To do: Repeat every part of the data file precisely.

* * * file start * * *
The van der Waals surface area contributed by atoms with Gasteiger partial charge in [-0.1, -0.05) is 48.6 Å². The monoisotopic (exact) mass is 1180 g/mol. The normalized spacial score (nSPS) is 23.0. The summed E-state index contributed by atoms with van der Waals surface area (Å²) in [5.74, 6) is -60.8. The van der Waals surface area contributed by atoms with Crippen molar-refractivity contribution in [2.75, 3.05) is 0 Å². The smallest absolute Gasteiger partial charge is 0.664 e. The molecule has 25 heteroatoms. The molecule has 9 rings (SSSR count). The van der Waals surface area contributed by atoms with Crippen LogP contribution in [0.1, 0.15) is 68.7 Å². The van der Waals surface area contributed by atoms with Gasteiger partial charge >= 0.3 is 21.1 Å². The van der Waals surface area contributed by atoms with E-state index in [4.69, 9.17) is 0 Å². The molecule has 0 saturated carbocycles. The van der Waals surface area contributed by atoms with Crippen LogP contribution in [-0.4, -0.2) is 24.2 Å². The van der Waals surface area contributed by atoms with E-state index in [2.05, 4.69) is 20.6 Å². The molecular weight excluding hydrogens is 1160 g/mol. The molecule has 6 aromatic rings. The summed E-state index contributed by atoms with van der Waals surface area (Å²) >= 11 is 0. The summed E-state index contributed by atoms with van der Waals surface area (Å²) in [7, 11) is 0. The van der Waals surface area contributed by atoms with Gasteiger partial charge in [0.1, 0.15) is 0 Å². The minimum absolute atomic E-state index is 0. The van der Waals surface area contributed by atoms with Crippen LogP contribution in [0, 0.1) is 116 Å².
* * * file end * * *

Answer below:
The van der Waals surface area contributed by atoms with Gasteiger partial charge in [-0.1, -0.05) is 48.6 Å². The monoisotopic (exact) mass is 1180 g/mol. The normalized spacial score (nSPS) is 23.0. The summed E-state index contributed by atoms with van der Waals surface area (Å²) in [5.74, 6) is -60.8. The van der Waals surface area contributed by atoms with Crippen molar-refractivity contribution in [2.75, 3.05) is 0 Å². The smallest absolute Gasteiger partial charge is 0.664 e. The molecule has 25 heteroatoms. The molecule has 9 rings (SSSR count). The van der Waals surface area contributed by atoms with Crippen LogP contribution in [0.1, 0.15) is 68.7 Å². The van der Waals surface area contributed by atoms with Gasteiger partial charge >= 0.3 is 21.1 Å². The van der Waals surface area contributed by atoms with E-state index in [4.69, 9.17) is 0 Å². The molecule has 0 saturated carbocycles. The van der Waals surface area contributed by atoms with Crippen LogP contribution in [-0.4, -0.2) is 24.2 Å². The van der Waals surface area contributed by atoms with E-state index in [2.05, 4.69) is 20.6 Å². The molecular weight excluding hydrogens is 1160 g/mol. The molecule has 6 aromatic rings. The summed E-state index contributed by atoms with van der Waals surface area (Å²) >= 11 is 0. The summed E-state index contributed by atoms with van der Waals surface area (Å²) in [7, 11) is 0. The van der Waals surface area contributed by atoms with Gasteiger partial charge in [0.1, 0.15) is 0 Å². The minimum absolute atomic E-state index is 0. The van der Waals surface area contributed by atoms with Crippen LogP contribution in [0, 0.1) is 116 Å².